Reflecting on the tremendous role of mothers in the lives of children
Many times I have shared that she had read the entire Bible to me before I started to school. I don’t know how we survived Leviticus and Numbers, but I know she did a lot of reading to prepare for the prophets. Her awe of God was the subject of many conversations.
Every afternoon I was supposed to take a nap, and it always began with a reading session. Often Mother and I would get so involved that a nap did not happen. Many nights Mother would tell me that she had planned an excursion for us. We would be up early and take a nature walk or hike up a barren New Mexico hill to collect rocks or wildflowers. I had heard most children’s classics by the time I was 8. When the U.S. entered World War II, we began to learn world geography. In junior and senior high school, she encouraged me to talk about my studies. She loved the books I read, and she studied Roman history while I learned Latin. She encouraged me to know the Bible better than anything else. Reading and learning were the principal ingredients of my experiences with Mother.
When I married Joyce, I gained a mother-in-law who was an amazing caretaker. Her first child had suffered a brain injury at birth and had never been expected to live through the first 16 years of his life. As a team, Joyce’s mother and father were outstanding parents, giving love and endless attention. Joyce’s mother modeled for her the ideal of care and love. Although she did not like my marrying and taking Joyce off to Oklahoma, she loved me and was a powerful encourager in all that I tried to do.
Joyce is a devoted mother to our three children, Melissa, Lynette and Michael. She is a natural caretaker and nurturer. Her children tell stories about outings with her to do Christmas shopping, to buy school clothes, to go on school or scout field trips. She ran a major business when the girls were selling Girl Scout cookies — they always sold twice as many as any other troop members. Joyce even led a Cub Scout den when none of the fathers had or would take time to do it. Joyce always picked up family responsibilities when my job or church duties were consuming me. Her children rise up and call her blessed. Her three daughters (two by birth and one by marriage) are continuing that exhausting and powerful work of nurturing another generation.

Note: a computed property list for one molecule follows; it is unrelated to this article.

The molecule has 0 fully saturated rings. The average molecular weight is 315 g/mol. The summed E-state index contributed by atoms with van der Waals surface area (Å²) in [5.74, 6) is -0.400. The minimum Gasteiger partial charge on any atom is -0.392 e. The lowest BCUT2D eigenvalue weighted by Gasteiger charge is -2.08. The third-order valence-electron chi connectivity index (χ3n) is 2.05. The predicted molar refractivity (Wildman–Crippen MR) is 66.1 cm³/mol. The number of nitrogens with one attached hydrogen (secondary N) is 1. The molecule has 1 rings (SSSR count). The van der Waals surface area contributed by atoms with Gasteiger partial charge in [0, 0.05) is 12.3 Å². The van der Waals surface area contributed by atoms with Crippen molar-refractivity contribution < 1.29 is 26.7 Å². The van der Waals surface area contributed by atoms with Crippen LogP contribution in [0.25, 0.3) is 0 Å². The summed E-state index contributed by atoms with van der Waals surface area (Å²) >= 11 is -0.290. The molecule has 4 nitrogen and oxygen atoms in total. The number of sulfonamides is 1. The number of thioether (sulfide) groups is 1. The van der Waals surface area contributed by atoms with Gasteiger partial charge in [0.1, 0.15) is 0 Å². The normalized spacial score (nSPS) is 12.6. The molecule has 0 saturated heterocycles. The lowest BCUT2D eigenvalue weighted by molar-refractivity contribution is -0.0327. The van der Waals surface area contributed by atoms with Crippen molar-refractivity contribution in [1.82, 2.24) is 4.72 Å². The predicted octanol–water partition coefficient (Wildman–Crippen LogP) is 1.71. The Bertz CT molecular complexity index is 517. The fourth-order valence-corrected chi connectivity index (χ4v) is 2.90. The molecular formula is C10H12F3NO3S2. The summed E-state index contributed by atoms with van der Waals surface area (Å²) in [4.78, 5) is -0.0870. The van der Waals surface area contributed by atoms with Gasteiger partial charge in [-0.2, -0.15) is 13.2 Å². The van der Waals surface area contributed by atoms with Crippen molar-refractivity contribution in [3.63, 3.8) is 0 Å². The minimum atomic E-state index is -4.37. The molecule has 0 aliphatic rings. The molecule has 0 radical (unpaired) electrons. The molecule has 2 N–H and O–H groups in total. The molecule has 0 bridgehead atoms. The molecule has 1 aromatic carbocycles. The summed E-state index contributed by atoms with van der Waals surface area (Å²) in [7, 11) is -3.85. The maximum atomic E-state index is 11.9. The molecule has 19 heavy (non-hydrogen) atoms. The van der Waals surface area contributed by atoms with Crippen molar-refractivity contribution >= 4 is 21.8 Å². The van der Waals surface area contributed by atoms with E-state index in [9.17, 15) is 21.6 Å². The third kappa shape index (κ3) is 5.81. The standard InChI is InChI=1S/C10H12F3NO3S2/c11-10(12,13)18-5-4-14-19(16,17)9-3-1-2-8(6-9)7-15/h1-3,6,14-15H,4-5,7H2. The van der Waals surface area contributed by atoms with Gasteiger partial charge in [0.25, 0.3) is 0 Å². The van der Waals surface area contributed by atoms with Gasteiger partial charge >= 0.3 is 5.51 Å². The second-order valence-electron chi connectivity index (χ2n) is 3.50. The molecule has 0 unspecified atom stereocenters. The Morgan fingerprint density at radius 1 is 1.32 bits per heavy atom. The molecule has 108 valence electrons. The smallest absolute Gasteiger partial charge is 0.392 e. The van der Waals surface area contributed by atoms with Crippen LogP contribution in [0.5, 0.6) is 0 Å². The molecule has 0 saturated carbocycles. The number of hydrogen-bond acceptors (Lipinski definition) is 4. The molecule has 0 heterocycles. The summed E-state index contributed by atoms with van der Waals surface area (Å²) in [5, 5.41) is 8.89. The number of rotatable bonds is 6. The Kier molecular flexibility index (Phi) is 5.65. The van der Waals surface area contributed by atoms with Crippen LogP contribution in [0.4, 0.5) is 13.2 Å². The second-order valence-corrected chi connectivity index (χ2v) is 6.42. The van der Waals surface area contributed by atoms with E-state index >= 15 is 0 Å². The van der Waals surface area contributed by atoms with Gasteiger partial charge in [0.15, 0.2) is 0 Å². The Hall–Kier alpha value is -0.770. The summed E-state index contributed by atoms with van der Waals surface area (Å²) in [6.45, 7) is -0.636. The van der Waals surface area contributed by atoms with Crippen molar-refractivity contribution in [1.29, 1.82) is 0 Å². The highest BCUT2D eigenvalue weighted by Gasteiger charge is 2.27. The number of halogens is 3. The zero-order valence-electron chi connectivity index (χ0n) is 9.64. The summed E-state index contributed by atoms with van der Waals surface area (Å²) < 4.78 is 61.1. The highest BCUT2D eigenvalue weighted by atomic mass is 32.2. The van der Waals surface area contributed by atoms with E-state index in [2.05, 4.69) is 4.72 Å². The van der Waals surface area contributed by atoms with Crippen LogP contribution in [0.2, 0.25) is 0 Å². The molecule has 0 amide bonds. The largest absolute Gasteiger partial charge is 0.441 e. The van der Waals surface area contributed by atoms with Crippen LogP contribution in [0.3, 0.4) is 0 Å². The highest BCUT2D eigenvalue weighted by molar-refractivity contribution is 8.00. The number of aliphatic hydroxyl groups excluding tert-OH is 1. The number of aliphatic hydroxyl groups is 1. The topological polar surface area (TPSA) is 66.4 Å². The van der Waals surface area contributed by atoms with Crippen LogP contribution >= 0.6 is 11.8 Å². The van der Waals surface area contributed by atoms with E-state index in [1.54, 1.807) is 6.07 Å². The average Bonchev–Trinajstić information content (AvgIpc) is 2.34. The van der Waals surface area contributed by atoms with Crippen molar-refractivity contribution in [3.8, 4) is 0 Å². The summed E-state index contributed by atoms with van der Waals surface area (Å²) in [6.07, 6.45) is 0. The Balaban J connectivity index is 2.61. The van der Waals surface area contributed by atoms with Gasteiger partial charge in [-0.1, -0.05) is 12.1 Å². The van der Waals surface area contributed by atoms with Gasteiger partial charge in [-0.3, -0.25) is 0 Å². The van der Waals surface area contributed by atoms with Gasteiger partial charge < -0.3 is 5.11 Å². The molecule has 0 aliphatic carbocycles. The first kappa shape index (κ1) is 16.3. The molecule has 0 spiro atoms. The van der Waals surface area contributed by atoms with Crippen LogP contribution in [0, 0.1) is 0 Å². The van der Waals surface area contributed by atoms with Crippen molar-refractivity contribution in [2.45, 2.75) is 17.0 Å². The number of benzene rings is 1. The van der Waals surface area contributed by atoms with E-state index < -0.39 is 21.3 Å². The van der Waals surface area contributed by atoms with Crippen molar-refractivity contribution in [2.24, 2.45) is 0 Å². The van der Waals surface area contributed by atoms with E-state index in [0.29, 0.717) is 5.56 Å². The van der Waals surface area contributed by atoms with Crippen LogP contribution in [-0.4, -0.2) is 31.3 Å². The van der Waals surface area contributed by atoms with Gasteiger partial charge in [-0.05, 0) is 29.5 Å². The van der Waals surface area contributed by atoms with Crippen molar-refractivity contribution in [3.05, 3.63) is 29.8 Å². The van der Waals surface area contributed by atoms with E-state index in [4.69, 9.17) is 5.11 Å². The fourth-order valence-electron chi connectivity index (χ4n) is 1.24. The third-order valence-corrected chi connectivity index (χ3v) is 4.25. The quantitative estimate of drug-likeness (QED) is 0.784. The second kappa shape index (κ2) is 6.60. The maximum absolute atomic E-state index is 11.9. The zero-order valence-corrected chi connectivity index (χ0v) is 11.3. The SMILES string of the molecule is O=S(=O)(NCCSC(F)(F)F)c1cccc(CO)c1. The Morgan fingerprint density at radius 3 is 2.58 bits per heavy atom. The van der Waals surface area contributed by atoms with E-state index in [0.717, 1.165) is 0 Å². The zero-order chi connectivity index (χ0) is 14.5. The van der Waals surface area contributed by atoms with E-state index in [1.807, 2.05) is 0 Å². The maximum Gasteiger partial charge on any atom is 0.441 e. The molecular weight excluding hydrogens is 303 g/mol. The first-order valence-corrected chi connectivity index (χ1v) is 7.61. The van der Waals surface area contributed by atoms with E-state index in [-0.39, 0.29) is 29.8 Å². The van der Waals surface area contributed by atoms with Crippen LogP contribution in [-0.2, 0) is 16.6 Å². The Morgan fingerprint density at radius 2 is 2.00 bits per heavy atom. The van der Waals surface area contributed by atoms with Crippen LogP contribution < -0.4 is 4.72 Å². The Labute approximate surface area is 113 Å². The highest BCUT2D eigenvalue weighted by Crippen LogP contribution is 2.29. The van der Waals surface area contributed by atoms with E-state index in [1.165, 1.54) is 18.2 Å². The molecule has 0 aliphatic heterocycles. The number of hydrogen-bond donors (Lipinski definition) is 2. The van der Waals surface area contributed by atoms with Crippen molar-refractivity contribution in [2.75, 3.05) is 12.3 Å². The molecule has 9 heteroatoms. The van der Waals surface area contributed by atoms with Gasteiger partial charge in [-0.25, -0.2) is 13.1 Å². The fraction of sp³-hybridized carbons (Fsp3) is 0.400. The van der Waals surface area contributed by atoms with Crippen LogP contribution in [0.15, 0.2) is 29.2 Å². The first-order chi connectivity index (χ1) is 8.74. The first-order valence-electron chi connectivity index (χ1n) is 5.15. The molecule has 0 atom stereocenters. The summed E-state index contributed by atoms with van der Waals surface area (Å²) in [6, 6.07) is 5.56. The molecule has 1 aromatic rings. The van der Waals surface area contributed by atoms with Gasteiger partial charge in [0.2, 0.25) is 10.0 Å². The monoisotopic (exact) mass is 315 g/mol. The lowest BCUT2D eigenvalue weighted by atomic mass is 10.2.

As I consider the strong and pervasive influence of my mother on me and other mothers on their children, my admiration for Mary the mother of Jesus increases. Growing up in a tradition where Mary has been viewed as just another mere mortal in reaction to other traditions that have deified her, I have only slowly recognized that God’s choice of Mary to bear and rear God in the flesh reflected divine wisdom and design.
The words of Gabriel to Mary testify to God’s knowledge of and trust in the simple girl from Nazareth: “Greeting, you who are highly favored! The Lord is with you. … You have found favor with God. You will conceive and give birth to a son, and you are to call him Jesus. He will be great and will be called the Son of the Most High. The Lord God will give him the throne of his father David …his kingdom will never end” (Luke 1:28-33).
From Jesus’ birth, when Mary wrapped him in cloths, until he was 12, we know little except that he grew in stature, found favor with men and learned enough of the law and the prophets to amaze the crowds as he listed to and questioned the teacher in the temple court. Mary treasured in her heart all she heard and saw from her son. She alone knew his destiny.
Mothers shape lives, and I am pained that not every person has had a loving nurturing mother. May God bless every mother and fill her with wisdom on a special day the nation has set to honor mothers!
FeedbackTruth is beauty and beauty is truth. Perhaps no greater truth is found on earth than in a mother’s heart.,May, 13 2008